Empowering youth to ensure skilling up for the fourth industrial revolution

The ability to work with and adapt to changing technology is becoming integral to almost all professions. With limits in government funding and resources to support youth development, locally active grassroots organizations can play a vital role in upskilling youth for the 4th Industrial Revolution.

October 17, 2022 by Poorna Chakraborty, Kahon Ng Karungan
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3 minutes read
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Young boys studying together in their classroom in Philippines. Credit: World Bank/Francisco Guerrero
Young boys studying together in their classroom in Philippines.
Credit: World Bank/Francisco Guerrero

Diogenes, the Greek Philosopher said, “The foundation of every state is the education of its youth.”

But in a rapidly changing job market, merely educating young people is no longer sufficient. Youth need skills that make them employable and adaptable. A recent report published by the Education Commission and UNICEF estimates that in 92 countries with available data, nearly 3 out of 4 young people aged 15-24 today lack the emerging skills needed for employment.

Digital skills need significant upscaling

The ability to work with and adapt to changing technology is becoming integral to almost all professions as the world embraces the 4th Industrial Revolution (4IR). Technology-human connections are blurring, and routine repetitive job skills are being replaced by creative thinking and adaptive learning. Digital skills, therefore, will be crucial for employability going forward.

Socio-emotional skills are crucial to building resiliency

In addition to digital skills, recent surveys have also brought to the surface the crucial need for strengthening socio-emotional skills while training and empowering the youth. In an evolving job market, a high level of emotional strength, empathy and creativity will be crucial for youth to be able to handle sudden setbacks or changes in employment or career.

Prolonged school closures during COVID-19-induced lockdowns have severely impacted the mental health of many young people. This needs urgent attention from policymakers.

Any form of educational curricula targeted at youth must incorporate the above two aspects – building strong digital foundations and socio-economic skills. With many parts of the developing world still resorting to theoretical, classroom-based traditional pedagogy, a key question is whether the existing curricula and teaching methodologies will functionally deliver these crucial skills.

Youth advocacy in education matters

Youth must also be at the forefront, voicing their opinions and being able to provide feedback on whether the education being provided will benefit them. A rigid, top-down approach will not work. A bottom-up approach, integrating youth perspectives on what is relevant and useful is integral.

Youth empowered by this upskilling can then give back to their communities by training the next generation. While allowing for experimentation along the way, this creates a vibrant ecosystem where everyone in the community becomes accountable for ensuring that young people develop useful skills.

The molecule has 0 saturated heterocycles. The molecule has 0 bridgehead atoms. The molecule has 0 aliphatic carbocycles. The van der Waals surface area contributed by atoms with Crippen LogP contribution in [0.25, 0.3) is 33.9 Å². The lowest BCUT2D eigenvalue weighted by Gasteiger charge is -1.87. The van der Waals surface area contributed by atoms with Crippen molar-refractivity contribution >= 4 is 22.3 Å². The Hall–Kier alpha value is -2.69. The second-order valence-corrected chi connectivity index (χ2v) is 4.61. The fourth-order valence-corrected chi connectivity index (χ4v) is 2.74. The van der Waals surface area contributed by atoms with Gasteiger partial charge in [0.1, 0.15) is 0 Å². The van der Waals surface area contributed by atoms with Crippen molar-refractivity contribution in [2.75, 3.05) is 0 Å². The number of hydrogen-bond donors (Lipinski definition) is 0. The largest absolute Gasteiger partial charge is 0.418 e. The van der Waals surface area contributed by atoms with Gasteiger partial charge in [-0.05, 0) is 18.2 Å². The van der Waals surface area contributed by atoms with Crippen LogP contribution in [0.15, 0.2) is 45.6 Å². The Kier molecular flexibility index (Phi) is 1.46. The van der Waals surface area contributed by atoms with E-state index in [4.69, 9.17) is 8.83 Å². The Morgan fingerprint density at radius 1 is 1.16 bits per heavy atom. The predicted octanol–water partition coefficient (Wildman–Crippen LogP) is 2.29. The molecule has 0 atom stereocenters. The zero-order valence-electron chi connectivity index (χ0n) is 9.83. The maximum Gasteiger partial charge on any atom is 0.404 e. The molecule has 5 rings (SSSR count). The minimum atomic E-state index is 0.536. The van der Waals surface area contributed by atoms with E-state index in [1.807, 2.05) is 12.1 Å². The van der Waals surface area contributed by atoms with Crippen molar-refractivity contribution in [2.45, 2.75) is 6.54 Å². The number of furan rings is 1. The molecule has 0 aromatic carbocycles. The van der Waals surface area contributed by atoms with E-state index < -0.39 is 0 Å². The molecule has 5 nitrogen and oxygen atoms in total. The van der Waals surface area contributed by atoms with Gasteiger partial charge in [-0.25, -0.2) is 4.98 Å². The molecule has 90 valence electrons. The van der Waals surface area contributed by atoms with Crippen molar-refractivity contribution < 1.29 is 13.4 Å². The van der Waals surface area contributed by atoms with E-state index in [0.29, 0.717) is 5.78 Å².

As a participant in a community-based project in the Philippines, focused on enhancing youth entrepreneurial skills, noted:

“We are empowered because we are the ones creating the training. When running events and making decisions, we make mistakes, but we learn from them. This is how we improve to get empowered skills.”

Colline Pusta, Life Project 4 Youth (LP4Y) Philippines, youth reactor during World Youth Skills Day 2022 event “Skilled and Job-Ready: Preparing Youth for the Post-Pandemic World”.

Bridging the education gap with support from grassroots organizations

With limits in government funding and resources to support youth development, locally active grassroots organizations — working with communities — will play a vital role in upskilling youth. They represent the “last mile” connectivity to bridge the educational gap and have a good grasp of constraints facing youth in small communities and neighborhoods.

These organizations also can effectively liaise with local governments in a cost-effective manner, make use of their resources (such as using Barangay-owned physical infrastructure in the Philippines), and deliver education that is efficient, effective, and relevant to the job market in the immediate community.

The recently concluded Transforming Education Summit convened by the United Nations has had an extensive focus on the quality and relevance of education. There is a long way to go, but collectively, all stakeholders and policymakers must focus on what the relevance of education will be, rather than merely tracking quantitative aspects of “how many” have been covered.

Without relevant upgradable skills, youth face the prospect of being quickly rendered deskilled and unemployable. Learning and training of the youth in the 21st century must be a journey with constant reskilling and upskilling and not an end.

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East Asia and Pacific: Philippines

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